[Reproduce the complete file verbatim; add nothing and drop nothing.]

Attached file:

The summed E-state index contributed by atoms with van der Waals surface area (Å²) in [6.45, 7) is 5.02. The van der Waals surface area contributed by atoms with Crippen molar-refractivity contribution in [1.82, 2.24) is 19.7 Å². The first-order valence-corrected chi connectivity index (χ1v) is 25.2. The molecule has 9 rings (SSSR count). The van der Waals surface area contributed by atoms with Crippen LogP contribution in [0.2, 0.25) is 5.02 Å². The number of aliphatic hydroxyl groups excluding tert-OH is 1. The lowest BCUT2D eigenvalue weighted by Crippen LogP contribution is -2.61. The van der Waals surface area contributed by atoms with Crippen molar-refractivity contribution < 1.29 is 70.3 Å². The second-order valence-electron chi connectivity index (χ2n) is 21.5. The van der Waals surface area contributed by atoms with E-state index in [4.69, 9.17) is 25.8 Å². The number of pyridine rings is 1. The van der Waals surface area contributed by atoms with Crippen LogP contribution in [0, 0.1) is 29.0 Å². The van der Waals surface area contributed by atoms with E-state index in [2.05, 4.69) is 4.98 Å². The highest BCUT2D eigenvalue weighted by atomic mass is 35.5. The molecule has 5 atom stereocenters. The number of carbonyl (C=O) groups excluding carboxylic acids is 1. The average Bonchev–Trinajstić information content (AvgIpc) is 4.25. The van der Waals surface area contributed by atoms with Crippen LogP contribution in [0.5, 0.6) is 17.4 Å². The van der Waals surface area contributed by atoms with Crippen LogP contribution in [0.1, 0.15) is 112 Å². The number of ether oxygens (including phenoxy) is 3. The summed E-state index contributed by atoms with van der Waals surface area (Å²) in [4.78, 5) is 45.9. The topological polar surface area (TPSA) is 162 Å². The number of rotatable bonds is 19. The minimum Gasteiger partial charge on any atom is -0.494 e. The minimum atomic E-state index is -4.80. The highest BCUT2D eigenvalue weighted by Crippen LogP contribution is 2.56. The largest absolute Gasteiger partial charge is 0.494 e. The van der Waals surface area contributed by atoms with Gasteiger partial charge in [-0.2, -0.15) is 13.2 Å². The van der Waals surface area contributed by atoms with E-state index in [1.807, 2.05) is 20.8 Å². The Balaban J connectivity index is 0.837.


The summed E-state index contributed by atoms with van der Waals surface area (Å²) in [6.45, 7) is 5.02. The van der Waals surface area contributed by atoms with Crippen molar-refractivity contribution in [1.82, 2.24) is 19.7 Å². The first-order valence-corrected chi connectivity index (χ1v) is 25.2. The molecule has 9 rings (SSSR count). The van der Waals surface area contributed by atoms with Crippen LogP contribution in [0.2, 0.25) is 5.02 Å². The number of aliphatic hydroxyl groups excluding tert-OH is 1. The lowest BCUT2D eigenvalue weighted by Crippen LogP contribution is -2.61. The van der Waals surface area contributed by atoms with Crippen molar-refractivity contribution < 1.29 is 70.3 Å². The second-order valence-electron chi connectivity index (χ2n) is 21.5. The van der Waals surface area contributed by atoms with E-state index in [4.69, 9.17) is 25.8 Å². The number of pyridine rings is 1. The van der Waals surface area contributed by atoms with Crippen LogP contribution in [0, 0.1) is 29.0 Å². The van der Waals surface area contributed by atoms with E-state index in [2.05, 4.69) is 4.98 Å². The highest BCUT2D eigenvalue weighted by atomic mass is 35.5. The molecule has 5 atom stereocenters. The number of carbonyl (C=O) groups excluding carboxylic acids is 1. The average Bonchev–Trinajstić information content (AvgIpc) is 4.25. The van der Waals surface area contributed by atoms with Crippen LogP contribution in [0.5, 0.6) is 17.4 Å². The van der Waals surface area contributed by atoms with Crippen LogP contribution in [0.1, 0.15) is 112 Å². The number of ether oxygens (including phenoxy) is 3. The summed E-state index contributed by atoms with van der Waals surface area (Å²) in [4.78, 5) is 45.9. The topological polar surface area (TPSA) is 162 Å². The number of rotatable bonds is 19. The minimum Gasteiger partial charge on any atom is -0.494 e. The minimum atomic E-state index is -4.80. The highest BCUT2D eigenvalue weighted by Crippen LogP contribution is 2.56. The largest absolute Gasteiger partial charge is 0.494 e. The van der Waals surface area contributed by atoms with Gasteiger partial charge in [-0.2, -0.15) is 13.2 Å². The van der Waals surface area contributed by atoms with E-state index in [1.807, 2.05) is 20.8 Å². The Balaban J connectivity index is 0.837.